Great weather, lakes, mountains and walking trails—this year’s top B.C. city has all the upsides of life in Canada’s most western province with an average housing price an actual average person can afford. Salmon Arm, a community of 19,000 east of Kamloops, also took the no. 6 spot overall, making it a surprise heavy-hitter in this year’s ranking.
Salmon Arm is best known as a vacation town, with people flocking there in the summer to take advantage of its stunning natural surroundings and access to trails for horseback riding, mountain biking and hiking. But our data shows the city isn’t just attractive to tourists and kayak instructors. Salmon Arm is part of the Thompson-Okanagan economic region, whose labour market has seen impressive growth in recent years.
The Thompson-Okanagan economy is based on logging, agriculture, manufacturing and the service sector. Out of the 66 economic regions with cities in our ranking, Thompson-Okanagan saw the eighth-largest year-over-year growth in full time jobs and the fifth-fastest shrinking unemployment rate.
People seem to be noticing Salmon Arm’s access to both outdoor living and a strong job market, with the town’s population growing 8.7 per cent over five years. And if you love B.C.’s weather, water and mountains but can’t stomach the housing prices anywhere near the Vancouver area, the average primary residence in Salmon Arm is just $429,000.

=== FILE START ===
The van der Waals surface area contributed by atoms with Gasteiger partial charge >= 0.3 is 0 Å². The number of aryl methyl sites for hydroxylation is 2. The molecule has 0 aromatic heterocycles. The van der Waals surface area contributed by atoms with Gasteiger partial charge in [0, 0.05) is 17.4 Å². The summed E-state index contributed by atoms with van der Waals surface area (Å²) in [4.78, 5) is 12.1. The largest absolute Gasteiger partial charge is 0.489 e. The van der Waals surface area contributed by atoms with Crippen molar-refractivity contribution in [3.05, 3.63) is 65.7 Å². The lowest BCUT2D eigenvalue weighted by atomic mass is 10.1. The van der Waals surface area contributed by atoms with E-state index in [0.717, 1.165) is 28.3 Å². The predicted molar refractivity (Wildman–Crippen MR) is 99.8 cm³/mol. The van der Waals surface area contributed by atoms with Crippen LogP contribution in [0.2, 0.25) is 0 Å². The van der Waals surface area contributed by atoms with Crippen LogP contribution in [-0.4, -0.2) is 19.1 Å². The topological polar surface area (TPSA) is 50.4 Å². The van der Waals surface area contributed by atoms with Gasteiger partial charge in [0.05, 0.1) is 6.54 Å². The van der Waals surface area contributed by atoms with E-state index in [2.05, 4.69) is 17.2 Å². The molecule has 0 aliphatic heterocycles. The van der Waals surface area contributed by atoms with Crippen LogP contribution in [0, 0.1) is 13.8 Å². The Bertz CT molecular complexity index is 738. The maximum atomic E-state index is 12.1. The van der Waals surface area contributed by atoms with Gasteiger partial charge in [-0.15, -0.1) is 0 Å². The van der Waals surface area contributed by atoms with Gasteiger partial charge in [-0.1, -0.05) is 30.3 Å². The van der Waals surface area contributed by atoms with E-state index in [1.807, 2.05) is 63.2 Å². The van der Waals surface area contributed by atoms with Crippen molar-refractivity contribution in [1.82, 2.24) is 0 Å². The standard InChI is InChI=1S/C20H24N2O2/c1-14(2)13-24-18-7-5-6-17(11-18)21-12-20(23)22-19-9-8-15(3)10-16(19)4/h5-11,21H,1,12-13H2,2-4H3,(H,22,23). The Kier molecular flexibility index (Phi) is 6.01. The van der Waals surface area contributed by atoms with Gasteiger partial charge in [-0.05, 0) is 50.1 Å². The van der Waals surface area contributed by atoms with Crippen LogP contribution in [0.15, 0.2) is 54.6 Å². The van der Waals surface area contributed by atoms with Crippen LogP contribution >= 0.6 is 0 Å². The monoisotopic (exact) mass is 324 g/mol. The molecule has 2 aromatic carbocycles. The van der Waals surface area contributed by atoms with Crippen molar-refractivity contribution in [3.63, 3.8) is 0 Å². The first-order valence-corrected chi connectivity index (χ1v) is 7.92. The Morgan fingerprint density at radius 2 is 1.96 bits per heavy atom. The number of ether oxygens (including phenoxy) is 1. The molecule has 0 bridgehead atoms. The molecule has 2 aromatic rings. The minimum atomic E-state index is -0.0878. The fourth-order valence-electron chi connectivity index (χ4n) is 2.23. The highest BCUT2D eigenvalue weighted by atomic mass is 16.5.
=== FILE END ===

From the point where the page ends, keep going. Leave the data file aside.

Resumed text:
In fact, three of the top five places to live in B.C. this year are in the Interior, far from the big city. The other two are West Kelowna—the second-ranked city in B.C. and 12th in the country—and Nelson, which clocked in at No. 4 in B.C. and no. 18 across Canada. The city of Vancouver itself did barely better than the median in B.C., ranked at no. 26 out of 60 cities in the province and 112th when compared with the rest of the country.
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If great weather is a top priority for you, our ranking puts West Kelowna’s at the fourth best in the country, with 124 days out of the year with temperatures above 20 C. It’s part of the same booming Thompson-Okanagan economic region as Salmon Arm.
If you hate paying taxes, consider Nelson. It boasts Canada’s 14th-lowest annual property tax bill at $1,141, with residents paying an average of just 1.3 per cent of their incomes in property tax. B.C. also has low income taxes.
The other two cities in the top five in B.C. are both on Vancouver Island, boasting natural beauty and great weather despite being markedly less affordable than cities in the province’s interior. Oak Bay, which is third in B.C. and 15th overall, and Colwood, the fifth-highest ranked city in B.C. and 27th overall, have low crime and engaged communities. Oak Bay also has the third-highest percentage of the population that bikes to work at 5.2 per cent.
Maclean’s Best Communities in Canada ranks 415 cities across the country based on 10 categories: Wealth and economy, affordability, population growth, taxes, commute, crime, weather, access to health care, amenities and culture. For more information, please see the methodology page.